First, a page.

-In Book Four, Marcus reminds himself to think about all the doctors who “died, after furrowing their brows over how many deathbeds, how many astrologers, after pompous forecasts about other’s ends.” In black pen—somewhat recently it looks like—I added “or plotters, schemers and strategists, outsmarted, outmaneuvered and destroyed.”


Book Six, about how if you were sparring with someone and they hurt you, you wouldn’t yell at them or whine or hold it against them—you’d just make a mental note about it and act accordingly in the future. I can see where I actually wrote the name of my roommates down to explicitly make this connection. “Do not hate them,” I wrote to myself, “remain aloof.”


Seems to me he is taking the lessons and using them as mental strategy lessons for dealing with people he is doing business with or just dislikes. I realise these meditations are there for a guide and can be interpreted in slightly different ways but I would be surprised to find out later if a fundamental concept of the philosophy is to outwit others.

If I was to put a different one on my desk, I’d choose from Book Ten, “If you seek tranquility, do less.”


Again he attaches this quote after speaking of motivation to do things with your day but for me, doing less means not involving yourself in squabbles or engaging in intellectual battles, but rather let them play out on their own accord and the natural outcome will be achieved.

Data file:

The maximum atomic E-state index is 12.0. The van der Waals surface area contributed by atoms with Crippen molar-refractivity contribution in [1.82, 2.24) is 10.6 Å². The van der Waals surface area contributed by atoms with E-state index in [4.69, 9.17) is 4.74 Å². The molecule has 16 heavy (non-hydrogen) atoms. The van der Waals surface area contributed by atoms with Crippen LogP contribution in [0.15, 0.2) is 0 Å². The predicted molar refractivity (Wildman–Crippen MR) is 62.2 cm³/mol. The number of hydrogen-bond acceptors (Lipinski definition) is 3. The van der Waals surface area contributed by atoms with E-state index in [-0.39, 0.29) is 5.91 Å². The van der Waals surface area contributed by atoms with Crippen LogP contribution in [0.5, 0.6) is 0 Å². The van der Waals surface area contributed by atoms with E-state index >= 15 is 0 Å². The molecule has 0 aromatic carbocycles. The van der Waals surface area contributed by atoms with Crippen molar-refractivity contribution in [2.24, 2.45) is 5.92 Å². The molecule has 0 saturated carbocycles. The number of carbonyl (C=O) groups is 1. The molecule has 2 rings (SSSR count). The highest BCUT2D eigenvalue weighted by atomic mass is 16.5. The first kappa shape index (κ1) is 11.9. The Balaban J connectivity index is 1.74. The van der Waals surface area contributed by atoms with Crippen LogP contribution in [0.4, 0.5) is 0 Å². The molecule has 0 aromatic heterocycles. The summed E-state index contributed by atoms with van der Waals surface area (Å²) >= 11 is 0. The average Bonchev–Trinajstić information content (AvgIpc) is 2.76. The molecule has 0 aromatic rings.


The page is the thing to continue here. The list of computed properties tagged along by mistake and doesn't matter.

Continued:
What do you think ? Maybe Im way off. Im aware these meditations mean different things to different people. Just this guys interpretations seem a bit focused on being better than other people. I think he's missing something :/
Last edited by Mr_Wood on Sat Oct 29, 2016 3:03 am, edited 2 times in total.
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Re: Stoicism

Postby Peacedog on Sat Oct 29, 2016 9:05 am

The hardest part of using ancient philosophical texts is coming to terms with the fact that the person who wrote the text originally viewed the world through an entirely different lens that the modern reader does.

The differences are frequently so profound as to leave even a perfect translation useless.

It is one of the reasons why I no longer use Buddhist texts. As a 21st century Westerner an ancient Buddhist view of the world simply does not represent the reality I live in.

Stoic texts are much more accessible as they were originally written by a Western mind. However, the world in which the author existed was far different than mine.
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Re: Stoicism

Postby vadaga on Sat Oct 29, 2016 10:53 am

Along similar lines I really always dug the Dokkodo:
https://en.wikipedia.org/wiki/Dokkōdō
一、世々の道をそむく事なし。
一、身にたのしみをたくまず。
一、よろづに依枯(えこ)の心なし。
一、身をあさく思、世をふかく思ふ。
一、一生の間よくしん(欲心)思はず。
一、我事におゐて後悔をせず。
一、善悪に他をねたむ心なし。
一、いづれの道にも、わかれをかなしまず。
一、自他共にうらみかこつ心なし。
一、れんぼ(恋慕)の道思ひよるこゝろなし。
一、物毎にすき(数奇)このむ事なし。
一、私宅におゐてのぞむ心なし。
一、身ひとつに美食をこのまず。
一、末々代物なる古き道具所持せず。
一、わが身にいたり物いみする事なし。
一、兵具は各(格)別、よ(余)の道具たしなまず。
一、道におゐては、死をいとはず思ふ。
一、老身に財宝所領もちゆる心なし。
一、仏神は貴し、仏神をたのまず。
一、身を捨ても名利はすてず。
一、常に兵法の道をはなれず。
Last edited by vadaga on Fri Mar 31, 2017 10:33 am, edited 1 time in total.
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Re: Stoicism

Postby GrahamB on Sat Oct 29, 2016 1:48 pm

Mr wood,

I just don't think I'm expert enough at Stoicism to offer any opinion that might not be strewn with errors on what Marcus actually meant. Having said that....